Saturday, January 18, 2014


Butterick 5988

Because I sew, when I look at clothes I mentally correct the sewing and fitting "errors":. For example: the top above.
If I had sewn this I would not have sewn the darts in the lace and then lined the top. It isn't as pretty that way. I would have underlined the lace and sewn the dart then, so the lace dart doesn't show as seen above.
I feel the same way about this dress.

I would have underlined this so the facings don't show. Or made the facings in a neutral color, or lined the top because they are visually distracting. Of course that's why we sew, so we can make things to our own preferences.
I'm not overly modest, but this neckline is too low for me. Looking at the line drawing,
Line Art
I see that it would be an easy alteration to raise it by just changing the depth of the opening. I'd sew a quick sample bodice and facing, mark my changes and test it out in another muslin of just the front to see how much I needed to change.
In my case I have a set of standard changes that I always make that are just my personal preferences: raising necklines, shortening sleeves,  and adding pockets if there are none.
Do you have a set of standard changes?  (Is it only me, or is everything too low cut?)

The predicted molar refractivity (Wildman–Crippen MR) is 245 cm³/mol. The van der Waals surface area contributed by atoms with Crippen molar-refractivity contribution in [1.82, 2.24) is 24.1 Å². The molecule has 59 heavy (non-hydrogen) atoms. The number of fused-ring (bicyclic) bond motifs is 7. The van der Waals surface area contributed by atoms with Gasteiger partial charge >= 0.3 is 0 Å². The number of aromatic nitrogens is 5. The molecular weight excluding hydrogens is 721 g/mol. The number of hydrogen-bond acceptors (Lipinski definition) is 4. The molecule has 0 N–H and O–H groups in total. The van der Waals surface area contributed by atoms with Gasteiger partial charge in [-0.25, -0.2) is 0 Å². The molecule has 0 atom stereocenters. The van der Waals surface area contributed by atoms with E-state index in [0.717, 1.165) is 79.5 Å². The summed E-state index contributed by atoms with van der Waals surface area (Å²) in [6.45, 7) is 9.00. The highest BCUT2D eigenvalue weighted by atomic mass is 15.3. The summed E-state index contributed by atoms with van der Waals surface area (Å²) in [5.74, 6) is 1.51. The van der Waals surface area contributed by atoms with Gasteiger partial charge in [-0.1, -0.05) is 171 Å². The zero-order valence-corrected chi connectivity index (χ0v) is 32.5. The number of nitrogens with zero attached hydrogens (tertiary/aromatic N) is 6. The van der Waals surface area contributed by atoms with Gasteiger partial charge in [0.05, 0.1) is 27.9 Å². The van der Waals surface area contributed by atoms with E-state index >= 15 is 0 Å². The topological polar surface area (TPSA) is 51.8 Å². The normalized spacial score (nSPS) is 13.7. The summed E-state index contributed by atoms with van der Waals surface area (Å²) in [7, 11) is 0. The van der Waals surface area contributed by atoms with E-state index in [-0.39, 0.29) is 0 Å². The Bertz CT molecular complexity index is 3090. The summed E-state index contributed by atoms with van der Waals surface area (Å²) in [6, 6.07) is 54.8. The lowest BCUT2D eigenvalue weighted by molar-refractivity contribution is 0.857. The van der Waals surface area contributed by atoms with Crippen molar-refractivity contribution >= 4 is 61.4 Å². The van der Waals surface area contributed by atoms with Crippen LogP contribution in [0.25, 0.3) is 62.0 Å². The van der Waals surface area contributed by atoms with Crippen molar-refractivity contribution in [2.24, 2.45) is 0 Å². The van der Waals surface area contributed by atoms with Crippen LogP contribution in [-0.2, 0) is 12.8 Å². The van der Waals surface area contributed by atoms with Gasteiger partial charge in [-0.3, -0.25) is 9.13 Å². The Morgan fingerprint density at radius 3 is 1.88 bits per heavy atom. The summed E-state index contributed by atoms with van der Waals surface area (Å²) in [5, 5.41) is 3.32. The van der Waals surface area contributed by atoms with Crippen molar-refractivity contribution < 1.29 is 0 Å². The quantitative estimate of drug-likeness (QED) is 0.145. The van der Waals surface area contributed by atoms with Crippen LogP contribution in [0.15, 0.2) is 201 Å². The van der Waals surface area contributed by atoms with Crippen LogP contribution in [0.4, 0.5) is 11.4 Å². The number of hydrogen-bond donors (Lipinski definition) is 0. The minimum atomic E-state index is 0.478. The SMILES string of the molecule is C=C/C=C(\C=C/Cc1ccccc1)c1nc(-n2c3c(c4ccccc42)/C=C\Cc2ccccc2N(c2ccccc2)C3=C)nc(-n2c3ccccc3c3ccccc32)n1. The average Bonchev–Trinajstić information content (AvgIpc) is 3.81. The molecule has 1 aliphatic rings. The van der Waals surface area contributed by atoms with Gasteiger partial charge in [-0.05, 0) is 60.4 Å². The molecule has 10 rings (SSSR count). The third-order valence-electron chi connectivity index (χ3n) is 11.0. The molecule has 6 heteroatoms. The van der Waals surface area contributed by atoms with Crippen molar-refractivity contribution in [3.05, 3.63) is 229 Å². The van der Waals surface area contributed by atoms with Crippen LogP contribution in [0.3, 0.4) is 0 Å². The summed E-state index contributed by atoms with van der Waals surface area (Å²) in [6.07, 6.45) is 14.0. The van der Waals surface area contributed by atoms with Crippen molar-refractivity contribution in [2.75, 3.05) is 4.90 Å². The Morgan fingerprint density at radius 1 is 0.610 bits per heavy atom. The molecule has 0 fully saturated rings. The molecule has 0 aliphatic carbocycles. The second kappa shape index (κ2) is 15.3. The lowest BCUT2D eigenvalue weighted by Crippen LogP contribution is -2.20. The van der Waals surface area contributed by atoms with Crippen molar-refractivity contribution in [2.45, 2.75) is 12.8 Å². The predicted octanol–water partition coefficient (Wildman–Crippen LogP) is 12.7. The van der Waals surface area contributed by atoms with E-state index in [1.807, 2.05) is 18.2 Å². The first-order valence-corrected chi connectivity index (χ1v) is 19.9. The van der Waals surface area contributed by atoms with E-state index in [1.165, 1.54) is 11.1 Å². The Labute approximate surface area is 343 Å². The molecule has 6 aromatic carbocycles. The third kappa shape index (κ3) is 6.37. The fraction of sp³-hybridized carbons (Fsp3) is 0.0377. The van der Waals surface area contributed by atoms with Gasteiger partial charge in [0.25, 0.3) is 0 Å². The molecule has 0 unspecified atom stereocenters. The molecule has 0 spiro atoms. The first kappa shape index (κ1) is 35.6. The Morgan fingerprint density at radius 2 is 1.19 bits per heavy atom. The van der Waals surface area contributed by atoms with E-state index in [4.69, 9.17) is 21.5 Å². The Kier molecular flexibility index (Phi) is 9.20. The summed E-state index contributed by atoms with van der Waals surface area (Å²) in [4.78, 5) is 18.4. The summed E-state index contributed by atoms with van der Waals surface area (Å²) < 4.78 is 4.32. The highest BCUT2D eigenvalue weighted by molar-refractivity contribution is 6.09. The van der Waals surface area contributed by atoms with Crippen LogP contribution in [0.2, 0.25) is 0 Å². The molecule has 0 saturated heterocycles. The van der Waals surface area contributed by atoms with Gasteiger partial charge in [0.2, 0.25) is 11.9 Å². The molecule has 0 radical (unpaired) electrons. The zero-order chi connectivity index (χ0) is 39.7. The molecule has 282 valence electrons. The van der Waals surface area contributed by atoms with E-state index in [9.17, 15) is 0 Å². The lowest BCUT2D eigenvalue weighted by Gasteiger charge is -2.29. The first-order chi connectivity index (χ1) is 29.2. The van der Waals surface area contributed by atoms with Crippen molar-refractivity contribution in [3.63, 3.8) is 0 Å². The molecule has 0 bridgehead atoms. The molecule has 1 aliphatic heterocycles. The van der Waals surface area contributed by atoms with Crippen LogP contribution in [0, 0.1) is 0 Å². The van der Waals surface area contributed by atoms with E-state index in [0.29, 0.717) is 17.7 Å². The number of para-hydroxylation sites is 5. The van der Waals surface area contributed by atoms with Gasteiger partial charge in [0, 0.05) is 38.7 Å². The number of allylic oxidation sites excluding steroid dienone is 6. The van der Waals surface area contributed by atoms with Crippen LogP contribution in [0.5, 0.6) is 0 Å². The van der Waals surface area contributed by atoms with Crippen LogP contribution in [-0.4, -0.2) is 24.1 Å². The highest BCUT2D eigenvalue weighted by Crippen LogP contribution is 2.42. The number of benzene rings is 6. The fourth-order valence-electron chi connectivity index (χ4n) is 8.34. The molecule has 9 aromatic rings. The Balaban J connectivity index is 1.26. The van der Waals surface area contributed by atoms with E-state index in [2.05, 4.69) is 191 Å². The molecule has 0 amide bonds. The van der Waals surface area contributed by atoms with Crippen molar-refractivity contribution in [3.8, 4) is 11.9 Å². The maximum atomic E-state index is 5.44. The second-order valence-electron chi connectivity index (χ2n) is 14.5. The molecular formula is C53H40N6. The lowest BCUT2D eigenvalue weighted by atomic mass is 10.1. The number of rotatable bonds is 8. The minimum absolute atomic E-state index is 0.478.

T. Sedai said...

No, it's not just you. Everything is too low cut. Everything. That is like my #1 must do alteration. Raising the armscye is another common one for me, or lengthening a skirt.

And, yeah, why didn't they underline before doing the darts? It just makes sense that way.

badmomgoodmom said...

That dress is way too low-cut. I purchased the pattern, but intend to sew the neck slit up several more inches.

My standard suite of changes:
1. take in the back neck and upper back 1/2" at CB by trimming at CB or adding neck darts
2. SBA
3. widen hip
4. sway back, deepen back waist darts
5. add girth in thigh and bicep
6. shorten hems (sleeves and pants) slightly.
7. check armhole depth and deepen, if needed. (This is related to large biceps and pectoral muscles.)
8. check front chest width and widen if necessary (related to SBA and narrow back).
9. decrease front waist darts
10. narrow and raise neckline if needed.

This just shows how your pattern changes are related. For instance, I have a mild case of hip dysplasia. This means a flat and wide pelvis (an ellipse has a larger circumference than a circle of equal area) and I have to add to the side hip seams.

The tilt of the pelvis with hip dysplasia throws the tummy forward and the back curves in. So, if I want a straight side seam, I need to add to the front and reduce the back.

To maintain balance and my center of gravity, I throw my shoulders back. This is why my back width is a size 10 and my front chest width is a 14 (in the big 4).

It's all related.

badmomgoodmom said...

I took another look at the lace dress and have a more charitable interpretation.

Perhaps the sample maker was instructed to sew the dress exactly as per instructions? And was told to use the lace?

It's up to the individual dressmaker to make his/her own (design/fit) engineering decisions for the particular fabric and wearer.